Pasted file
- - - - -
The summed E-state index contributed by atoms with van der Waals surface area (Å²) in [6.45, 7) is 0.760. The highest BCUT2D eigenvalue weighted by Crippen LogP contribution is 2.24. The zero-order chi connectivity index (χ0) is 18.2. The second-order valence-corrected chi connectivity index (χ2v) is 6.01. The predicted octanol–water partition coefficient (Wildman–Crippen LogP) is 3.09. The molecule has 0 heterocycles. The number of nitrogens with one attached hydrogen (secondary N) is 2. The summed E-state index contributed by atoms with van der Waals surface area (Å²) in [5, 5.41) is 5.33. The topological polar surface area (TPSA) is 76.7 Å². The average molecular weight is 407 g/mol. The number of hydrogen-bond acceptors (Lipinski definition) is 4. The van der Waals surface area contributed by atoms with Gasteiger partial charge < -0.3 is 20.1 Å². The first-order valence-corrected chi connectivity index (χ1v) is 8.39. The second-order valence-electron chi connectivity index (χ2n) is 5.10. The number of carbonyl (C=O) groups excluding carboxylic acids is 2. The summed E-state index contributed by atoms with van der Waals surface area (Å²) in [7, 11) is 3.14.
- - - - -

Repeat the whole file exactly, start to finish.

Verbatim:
The summed E-state index contributed by atoms with van der Waals surface area (Å²) in [6.45, 7) is 0.760. The highest BCUT2D eigenvalue weighted by Crippen LogP contribution is 2.24. The zero-order chi connectivity index (χ0) is 18.2. The second-order valence-corrected chi connectivity index (χ2v) is 6.01. The predicted octanol–water partition coefficient (Wildman–Crippen LogP) is 3.09. The molecule has 0 heterocycles. The number of nitrogens with one attached hydrogen (secondary N) is 2. The summed E-state index contributed by atoms with van der Waals surface area (Å²) in [5, 5.41) is 5.33. The topological polar surface area (TPSA) is 76.7 Å². The average molecular weight is 407 g/mol. The number of hydrogen-bond acceptors (Lipinski definition) is 4. The van der Waals surface area contributed by atoms with Gasteiger partial charge < -0.3 is 20.1 Å². The first-order valence-corrected chi connectivity index (χ1v) is 8.39. The second-order valence-electron chi connectivity index (χ2n) is 5.10. The number of carbonyl (C=O) groups excluding carboxylic acids is 2. The summed E-state index contributed by atoms with van der Waals surface area (Å²) in [7, 11) is 3.14.